Teuila Fuatai

Teuila Fuatai is a reporter for the NZ Herald

NZ air pollution similar to large cities overseas - study

The air that commuters in Auckland and Christchurch breathe while travelling is cleaner for carbon monoxide, but similar for fine particulates for some of the world's biggest cities.
The air that commuters in Auckland and Christchurch breathe while travelling is cleaner for carbon monoxide, but similar for fine particulates for some of the world's biggest cities.

Commuters in Auckland and Christchurch are exposed to levels of air pollution similar to those found in other large cities around the world, a new study reveals.

The study, led by University of Canterbury geography Professor Simon Kingham, examined the quality of air commuters in the two cities breathed.

"The results show that, compared to other countries, the air that commuters breathe while travelling is cleaner for carbon monoxide, but similar for fine particulates for some of the world's biggest cities," Professor Kingham said.

This was especially significant as Auckland and Christchurch had comparatively less congestion and lower volumes of traffic than other large cities around the world.

Results showed those taking private cars were worse off than those who took public transport or cycled to work.

"The air inside motor cars is generally more polluted that the air in buses, trains and for cyclists," Professor Kingham said.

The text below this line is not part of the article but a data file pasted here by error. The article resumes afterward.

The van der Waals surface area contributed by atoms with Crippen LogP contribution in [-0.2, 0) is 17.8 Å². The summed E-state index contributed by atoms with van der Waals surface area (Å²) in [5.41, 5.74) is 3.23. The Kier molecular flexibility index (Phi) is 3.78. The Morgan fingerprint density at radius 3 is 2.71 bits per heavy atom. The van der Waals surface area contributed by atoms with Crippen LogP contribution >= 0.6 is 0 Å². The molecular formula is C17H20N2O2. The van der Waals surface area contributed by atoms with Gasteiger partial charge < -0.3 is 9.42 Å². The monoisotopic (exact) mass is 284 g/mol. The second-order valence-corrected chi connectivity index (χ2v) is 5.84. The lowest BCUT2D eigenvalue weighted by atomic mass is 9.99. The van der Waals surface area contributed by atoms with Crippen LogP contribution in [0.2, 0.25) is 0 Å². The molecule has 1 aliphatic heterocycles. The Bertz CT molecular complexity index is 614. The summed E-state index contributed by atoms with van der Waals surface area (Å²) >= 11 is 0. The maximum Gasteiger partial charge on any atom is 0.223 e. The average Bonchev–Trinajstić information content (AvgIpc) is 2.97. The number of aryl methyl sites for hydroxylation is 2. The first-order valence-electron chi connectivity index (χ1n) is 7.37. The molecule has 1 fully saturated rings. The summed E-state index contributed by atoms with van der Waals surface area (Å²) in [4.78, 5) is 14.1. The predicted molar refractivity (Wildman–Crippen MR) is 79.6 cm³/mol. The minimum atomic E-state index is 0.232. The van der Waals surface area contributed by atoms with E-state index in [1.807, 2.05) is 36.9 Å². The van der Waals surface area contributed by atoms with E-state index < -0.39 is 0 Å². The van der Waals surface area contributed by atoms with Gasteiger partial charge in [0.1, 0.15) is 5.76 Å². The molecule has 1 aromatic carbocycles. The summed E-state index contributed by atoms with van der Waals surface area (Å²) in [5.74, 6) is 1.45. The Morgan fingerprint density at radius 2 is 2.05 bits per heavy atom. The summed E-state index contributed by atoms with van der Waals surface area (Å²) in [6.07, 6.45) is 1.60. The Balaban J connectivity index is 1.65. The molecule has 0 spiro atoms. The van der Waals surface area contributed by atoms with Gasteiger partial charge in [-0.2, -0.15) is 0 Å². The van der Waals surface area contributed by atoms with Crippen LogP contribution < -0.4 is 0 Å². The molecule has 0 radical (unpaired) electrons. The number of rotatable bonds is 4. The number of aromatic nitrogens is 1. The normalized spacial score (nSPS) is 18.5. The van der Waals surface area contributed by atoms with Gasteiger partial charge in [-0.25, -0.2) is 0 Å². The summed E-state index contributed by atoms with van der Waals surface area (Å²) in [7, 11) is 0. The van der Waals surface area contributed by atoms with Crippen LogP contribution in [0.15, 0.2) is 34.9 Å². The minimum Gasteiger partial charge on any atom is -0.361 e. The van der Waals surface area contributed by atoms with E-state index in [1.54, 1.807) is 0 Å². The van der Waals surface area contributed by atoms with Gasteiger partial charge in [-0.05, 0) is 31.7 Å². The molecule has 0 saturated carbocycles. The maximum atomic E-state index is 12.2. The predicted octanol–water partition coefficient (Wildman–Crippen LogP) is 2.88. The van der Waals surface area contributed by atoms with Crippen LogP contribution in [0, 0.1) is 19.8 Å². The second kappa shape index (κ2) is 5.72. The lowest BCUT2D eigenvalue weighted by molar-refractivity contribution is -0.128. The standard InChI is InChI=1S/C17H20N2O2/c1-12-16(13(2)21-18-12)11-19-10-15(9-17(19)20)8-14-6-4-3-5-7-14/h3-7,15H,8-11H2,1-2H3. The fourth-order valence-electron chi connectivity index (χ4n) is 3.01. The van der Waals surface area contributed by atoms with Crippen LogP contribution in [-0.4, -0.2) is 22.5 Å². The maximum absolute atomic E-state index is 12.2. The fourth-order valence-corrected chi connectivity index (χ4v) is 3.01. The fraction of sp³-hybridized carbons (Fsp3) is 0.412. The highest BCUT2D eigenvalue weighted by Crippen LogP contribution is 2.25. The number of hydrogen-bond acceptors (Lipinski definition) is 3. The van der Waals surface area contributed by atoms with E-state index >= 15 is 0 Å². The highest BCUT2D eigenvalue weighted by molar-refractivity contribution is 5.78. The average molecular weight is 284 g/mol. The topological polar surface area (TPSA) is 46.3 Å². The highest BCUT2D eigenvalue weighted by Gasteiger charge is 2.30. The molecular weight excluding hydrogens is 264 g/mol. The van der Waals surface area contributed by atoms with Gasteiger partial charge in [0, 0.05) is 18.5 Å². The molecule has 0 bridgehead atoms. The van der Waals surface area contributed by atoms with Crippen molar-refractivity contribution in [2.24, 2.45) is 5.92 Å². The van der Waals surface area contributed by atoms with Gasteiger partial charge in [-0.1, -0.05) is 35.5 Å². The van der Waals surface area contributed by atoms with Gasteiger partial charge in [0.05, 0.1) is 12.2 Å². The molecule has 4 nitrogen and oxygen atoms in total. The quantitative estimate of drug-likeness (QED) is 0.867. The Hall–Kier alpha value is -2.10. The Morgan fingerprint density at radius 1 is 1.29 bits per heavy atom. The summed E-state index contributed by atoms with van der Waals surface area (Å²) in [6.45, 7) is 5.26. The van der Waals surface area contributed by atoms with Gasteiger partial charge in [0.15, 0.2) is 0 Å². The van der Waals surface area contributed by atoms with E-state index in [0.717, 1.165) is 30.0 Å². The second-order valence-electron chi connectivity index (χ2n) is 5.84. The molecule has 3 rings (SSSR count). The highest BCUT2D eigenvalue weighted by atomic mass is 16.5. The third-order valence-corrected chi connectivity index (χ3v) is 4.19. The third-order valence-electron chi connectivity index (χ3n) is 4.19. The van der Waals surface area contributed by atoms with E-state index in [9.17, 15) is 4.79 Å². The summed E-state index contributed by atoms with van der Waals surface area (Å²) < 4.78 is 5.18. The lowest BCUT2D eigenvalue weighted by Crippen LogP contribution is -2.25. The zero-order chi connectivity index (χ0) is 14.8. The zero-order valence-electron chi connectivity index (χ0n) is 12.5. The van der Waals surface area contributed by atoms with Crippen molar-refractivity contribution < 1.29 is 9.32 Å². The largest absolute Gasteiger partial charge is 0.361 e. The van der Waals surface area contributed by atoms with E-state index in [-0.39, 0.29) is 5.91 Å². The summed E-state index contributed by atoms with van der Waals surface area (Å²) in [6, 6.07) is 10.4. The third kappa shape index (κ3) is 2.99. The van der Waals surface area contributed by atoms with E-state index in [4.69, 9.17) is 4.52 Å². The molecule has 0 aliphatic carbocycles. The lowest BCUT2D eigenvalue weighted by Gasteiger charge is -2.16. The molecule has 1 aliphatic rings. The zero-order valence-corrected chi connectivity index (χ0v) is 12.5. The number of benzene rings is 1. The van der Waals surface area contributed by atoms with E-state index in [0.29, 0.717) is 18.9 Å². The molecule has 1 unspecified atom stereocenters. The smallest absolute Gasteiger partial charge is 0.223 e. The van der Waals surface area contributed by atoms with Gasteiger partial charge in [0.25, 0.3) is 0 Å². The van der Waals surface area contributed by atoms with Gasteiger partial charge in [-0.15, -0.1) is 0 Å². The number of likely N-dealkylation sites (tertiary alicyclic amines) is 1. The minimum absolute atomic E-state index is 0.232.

The study, which was published in the international journal Environmental Pollution, was one of the first research projects into air pollution in smaller cities with relatively little traffic congestion and no long-range transport of pollutants.

It was also the first of its type in New Zealand, Professor Kingham said.

Investigating the issue of air pollution and gauging how significant it was in a small city such as Christchurch was important, he said.

"It is widely accepted that transport emitted air pollution has an adverse effect on health outcomes such as mortality, morbidity and hospital admissions," he said.

"In addition the economic costs can be great. It has been estimated that each year there are 500 cases of premature death in New Zealand due to exposure to air pollution."

The study was funded by the New Zealand Transport Agency and New Zealand's Foundation for Research Science and Technology.

Researchers from Auckland University and the National Institute of Weather and Atmospheric Research were also involved.

- APNZ

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